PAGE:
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InfoQ Homepage News Ubuntu Frame Aims to Power Ubuntu Core-Based Kiosks

Ubuntu Frame Aims to Power Ubuntu Core-Based Kiosks

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Ubuntu Frame aims to power graphical applications for embedded devices like interactive kiosks, smart retail solutions, and so on.

With Ubuntu Frame, developers no longer need to integrate and maintain partial solutions such as DRM, KMS, input protocols or security policies to power and secure their displays. This means less code to manage, less opportunities for bugs and vulnerabilities in untried code, and more time for developing the content of the display.

Ubuntu Frame supports Flutter, Qt, GTK, Electron, and SDL2, as well as HTML5 and Java apps. Its main goal is to provide all components developers need in an embedded graphical application, including secure communication, touch screen support in addition to mouse and keyboard, and so on, to allow them to focus uniquely on the display content.

Security is enforced by running the client and server apps in separate containers that can only communicate with Ubuntu Frame using a secure socket.

Ubuntu Frame's architecture is based on Wayland, a display server protocol to enable the communication between a display server and its clients. Wayland was created as a modern and more secure replacement of the X Window System.

You can run Ubuntu Frame on a desktop system, a virtual machine, or any devices running Ubuntu Core or compatible with snaps. In can be installed running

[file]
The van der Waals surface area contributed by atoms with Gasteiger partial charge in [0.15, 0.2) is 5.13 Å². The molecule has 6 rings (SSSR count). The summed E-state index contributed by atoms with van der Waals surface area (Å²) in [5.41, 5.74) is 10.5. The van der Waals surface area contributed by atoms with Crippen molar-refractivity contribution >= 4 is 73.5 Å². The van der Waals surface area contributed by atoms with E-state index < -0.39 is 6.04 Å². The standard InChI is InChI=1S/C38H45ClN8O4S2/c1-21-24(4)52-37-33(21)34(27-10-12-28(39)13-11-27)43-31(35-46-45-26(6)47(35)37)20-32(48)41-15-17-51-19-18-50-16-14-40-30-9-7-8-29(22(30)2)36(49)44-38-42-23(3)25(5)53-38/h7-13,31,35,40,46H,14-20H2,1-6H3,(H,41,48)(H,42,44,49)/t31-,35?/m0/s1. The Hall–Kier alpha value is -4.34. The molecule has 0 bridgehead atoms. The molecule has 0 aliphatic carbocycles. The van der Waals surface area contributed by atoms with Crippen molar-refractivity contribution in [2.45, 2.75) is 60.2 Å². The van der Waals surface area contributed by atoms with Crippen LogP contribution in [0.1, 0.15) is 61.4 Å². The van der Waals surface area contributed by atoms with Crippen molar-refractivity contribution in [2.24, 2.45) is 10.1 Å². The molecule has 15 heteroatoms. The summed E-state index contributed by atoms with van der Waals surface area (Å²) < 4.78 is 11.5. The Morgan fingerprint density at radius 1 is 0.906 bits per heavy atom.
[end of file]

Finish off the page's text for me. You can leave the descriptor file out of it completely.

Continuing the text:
snap install ubuntu-frame

You can build and test your app using a desktop-based environment, then install it remotely. For this you are required to create a snap to package all the files of your app and its dependencies. Canonical provides a kiosk example that can be used as a starting point. Once you are done with the development, you can create a snap for your embedded device architecture running snapcraft remote-build. The generated snap can then be copied over using scp and installed and run on the device.

Ubuntu Frame is similar to Cage, another Wayland-based solution to build kiosk apps. It is not clear how mature cage is in comparison to Ubuntu Frame, although Canonical's long term support guarantee of ten years sets the latter apart. Furthermore, Canonical says Ubuntu Frame has been in development for seven years and used in production for five, which would make it a mature graphical server for embedded devices.

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